July 14, 2016 — A study has confirmed that a small percentage of medical endoscopes remain contaminated even when hospitals strictly follow the manufacturer’s cleaning instructions.
The study was published in Gastrointestinal Endoscopy in March 2016. The conclusions were based on data from 21 hospitals in four states that tested echoendoscopes every day for a month.
Out of approximately 4,000 specimens, 5% of the scopes had microbial contamination after being disinfected, and 0.6% harbored bacteria that could cause an infection.
The study shows just how hard it is to clean echoendoscopes. However, no infections were detected and no patients were harmed during the study, according to the Seattle Times.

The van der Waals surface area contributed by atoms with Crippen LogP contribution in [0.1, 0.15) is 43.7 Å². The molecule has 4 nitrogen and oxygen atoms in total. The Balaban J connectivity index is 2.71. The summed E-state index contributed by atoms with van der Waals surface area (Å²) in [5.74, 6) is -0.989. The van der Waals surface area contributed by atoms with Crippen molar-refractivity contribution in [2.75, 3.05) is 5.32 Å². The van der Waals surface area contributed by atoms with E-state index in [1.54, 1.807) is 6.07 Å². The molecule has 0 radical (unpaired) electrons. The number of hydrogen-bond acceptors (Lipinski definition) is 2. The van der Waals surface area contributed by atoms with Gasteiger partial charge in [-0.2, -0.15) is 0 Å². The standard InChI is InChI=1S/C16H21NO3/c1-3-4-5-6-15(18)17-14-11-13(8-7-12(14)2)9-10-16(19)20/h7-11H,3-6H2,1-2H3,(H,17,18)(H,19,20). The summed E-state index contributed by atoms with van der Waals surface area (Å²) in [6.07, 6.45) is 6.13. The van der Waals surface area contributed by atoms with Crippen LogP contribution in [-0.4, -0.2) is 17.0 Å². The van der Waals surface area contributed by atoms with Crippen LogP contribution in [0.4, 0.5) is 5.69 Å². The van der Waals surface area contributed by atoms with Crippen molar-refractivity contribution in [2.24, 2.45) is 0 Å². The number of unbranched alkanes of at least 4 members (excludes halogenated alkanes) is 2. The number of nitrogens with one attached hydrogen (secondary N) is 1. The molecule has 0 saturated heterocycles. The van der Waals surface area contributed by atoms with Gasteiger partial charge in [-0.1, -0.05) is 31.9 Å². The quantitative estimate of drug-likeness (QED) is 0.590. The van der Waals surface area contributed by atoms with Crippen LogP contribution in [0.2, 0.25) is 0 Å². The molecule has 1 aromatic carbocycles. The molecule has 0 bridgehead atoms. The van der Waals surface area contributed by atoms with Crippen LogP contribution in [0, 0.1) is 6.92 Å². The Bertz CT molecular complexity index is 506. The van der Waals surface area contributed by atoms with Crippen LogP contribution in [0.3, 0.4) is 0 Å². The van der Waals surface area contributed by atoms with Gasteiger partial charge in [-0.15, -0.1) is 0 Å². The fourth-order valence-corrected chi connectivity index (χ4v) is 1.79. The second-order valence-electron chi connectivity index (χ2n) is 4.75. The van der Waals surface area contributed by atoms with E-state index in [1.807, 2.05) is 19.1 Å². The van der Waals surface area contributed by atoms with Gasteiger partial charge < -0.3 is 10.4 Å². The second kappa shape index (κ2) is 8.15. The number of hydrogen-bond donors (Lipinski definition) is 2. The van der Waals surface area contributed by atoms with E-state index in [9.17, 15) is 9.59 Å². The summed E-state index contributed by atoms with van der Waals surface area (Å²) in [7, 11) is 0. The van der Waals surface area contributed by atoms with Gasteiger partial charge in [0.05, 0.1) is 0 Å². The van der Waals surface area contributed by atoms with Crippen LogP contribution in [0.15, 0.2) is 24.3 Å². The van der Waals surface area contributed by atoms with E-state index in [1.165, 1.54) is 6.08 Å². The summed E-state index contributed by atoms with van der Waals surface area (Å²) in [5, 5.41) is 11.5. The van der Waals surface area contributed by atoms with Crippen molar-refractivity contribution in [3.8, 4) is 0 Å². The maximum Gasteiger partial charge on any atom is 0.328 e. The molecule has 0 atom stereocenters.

Echoendoscopes are very similar to duodenoscopes. The FDA has issued warnings and is currently investigating the risk. There have been several outbreaks of CRE, an antibiotic-resistant “superbugs,” though the chances are extremely low.
In the meantime, scope-makers are facing a growing number of lawsuits from people who developed infections. The lawsuits allege that patients were put at risk of life-threatening health problems because the scopes could not be cleaned according to instructions.